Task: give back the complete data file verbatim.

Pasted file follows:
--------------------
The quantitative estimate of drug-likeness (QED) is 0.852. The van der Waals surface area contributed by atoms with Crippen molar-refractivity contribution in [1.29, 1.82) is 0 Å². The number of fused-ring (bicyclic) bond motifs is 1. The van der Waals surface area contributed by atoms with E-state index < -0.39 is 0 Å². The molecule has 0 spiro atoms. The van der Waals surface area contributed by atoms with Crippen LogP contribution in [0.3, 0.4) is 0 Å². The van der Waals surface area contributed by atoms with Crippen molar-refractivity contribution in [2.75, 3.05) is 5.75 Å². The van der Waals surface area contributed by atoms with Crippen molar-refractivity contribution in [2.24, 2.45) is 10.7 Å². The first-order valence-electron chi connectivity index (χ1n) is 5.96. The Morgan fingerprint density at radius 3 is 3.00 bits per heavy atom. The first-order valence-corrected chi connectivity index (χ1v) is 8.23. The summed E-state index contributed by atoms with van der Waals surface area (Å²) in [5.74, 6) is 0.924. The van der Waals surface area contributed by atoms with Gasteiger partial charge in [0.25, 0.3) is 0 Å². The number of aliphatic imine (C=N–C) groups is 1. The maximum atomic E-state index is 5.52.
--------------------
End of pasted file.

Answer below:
The quantitative estimate of drug-likeness (QED) is 0.852. The van der Waals surface area contributed by atoms with Crippen molar-refractivity contribution in [1.29, 1.82) is 0 Å². The number of fused-ring (bicyclic) bond motifs is 1. The van der Waals surface area contributed by atoms with E-state index < -0.39 is 0 Å². The molecule has 0 spiro atoms. The van der Waals surface area contributed by atoms with Crippen LogP contribution in [0.3, 0.4) is 0 Å². The van der Waals surface area contributed by atoms with Crippen molar-refractivity contribution in [2.75, 3.05) is 5.75 Å². The van der Waals surface area contributed by atoms with Crippen molar-refractivity contribution in [2.24, 2.45) is 10.7 Å². The first-order valence-electron chi connectivity index (χ1n) is 5.96. The Morgan fingerprint density at radius 3 is 3.00 bits per heavy atom. The first-order valence-corrected chi connectivity index (χ1v) is 8.23. The summed E-state index contributed by atoms with van der Waals surface area (Å²) in [5.74, 6) is 0.924. The van der Waals surface area contributed by atoms with Gasteiger partial charge in [0.25, 0.3) is 0 Å². The number of aliphatic imine (C=N–C) groups is 1. The maximum atomic E-state index is 5.52.